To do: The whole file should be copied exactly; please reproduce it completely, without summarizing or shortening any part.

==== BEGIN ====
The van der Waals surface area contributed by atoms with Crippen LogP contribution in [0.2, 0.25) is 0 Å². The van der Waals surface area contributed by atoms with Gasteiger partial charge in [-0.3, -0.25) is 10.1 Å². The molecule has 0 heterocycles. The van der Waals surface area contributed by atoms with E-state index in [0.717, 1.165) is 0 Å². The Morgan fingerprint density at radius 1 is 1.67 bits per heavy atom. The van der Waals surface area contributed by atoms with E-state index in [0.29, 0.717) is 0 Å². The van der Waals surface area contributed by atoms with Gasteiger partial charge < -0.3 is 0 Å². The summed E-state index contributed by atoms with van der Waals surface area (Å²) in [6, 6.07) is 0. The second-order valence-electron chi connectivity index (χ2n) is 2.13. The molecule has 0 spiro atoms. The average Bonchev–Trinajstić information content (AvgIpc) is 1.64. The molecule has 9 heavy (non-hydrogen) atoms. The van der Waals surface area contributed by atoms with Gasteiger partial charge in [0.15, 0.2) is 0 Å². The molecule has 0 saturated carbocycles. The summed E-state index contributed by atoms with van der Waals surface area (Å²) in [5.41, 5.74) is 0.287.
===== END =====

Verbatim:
The van der Waals surface area contributed by atoms with Crippen LogP contribution in [0.2, 0.25) is 0 Å². The van der Waals surface area contributed by atoms with Gasteiger partial charge in [-0.3, -0.25) is 10.1 Å². The molecule has 0 heterocycles. The van der Waals surface area contributed by atoms with E-state index in [0.717, 1.165) is 0 Å². The Morgan fingerprint density at radius 1 is 1.67 bits per heavy atom. The van der Waals surface area contributed by atoms with E-state index in [0.29, 0.717) is 0 Å². The van der Waals surface area contributed by atoms with Gasteiger partial charge < -0.3 is 0 Å². The summed E-state index contributed by atoms with van der Waals surface area (Å²) in [6, 6.07) is 0. The second-order valence-electron chi connectivity index (χ2n) is 2.13. The molecule has 0 spiro atoms. The average Bonchev–Trinajstić information content (AvgIpc) is 1.64. The molecule has 9 heavy (non-hydrogen) atoms. The van der Waals surface area contributed by atoms with Gasteiger partial charge in [0.15, 0.2) is 0 Å². The molecule has 0 saturated carbocycles. The summed E-state index contributed by atoms with van der Waals surface area (Å²) in [5.41, 5.74) is 0.287.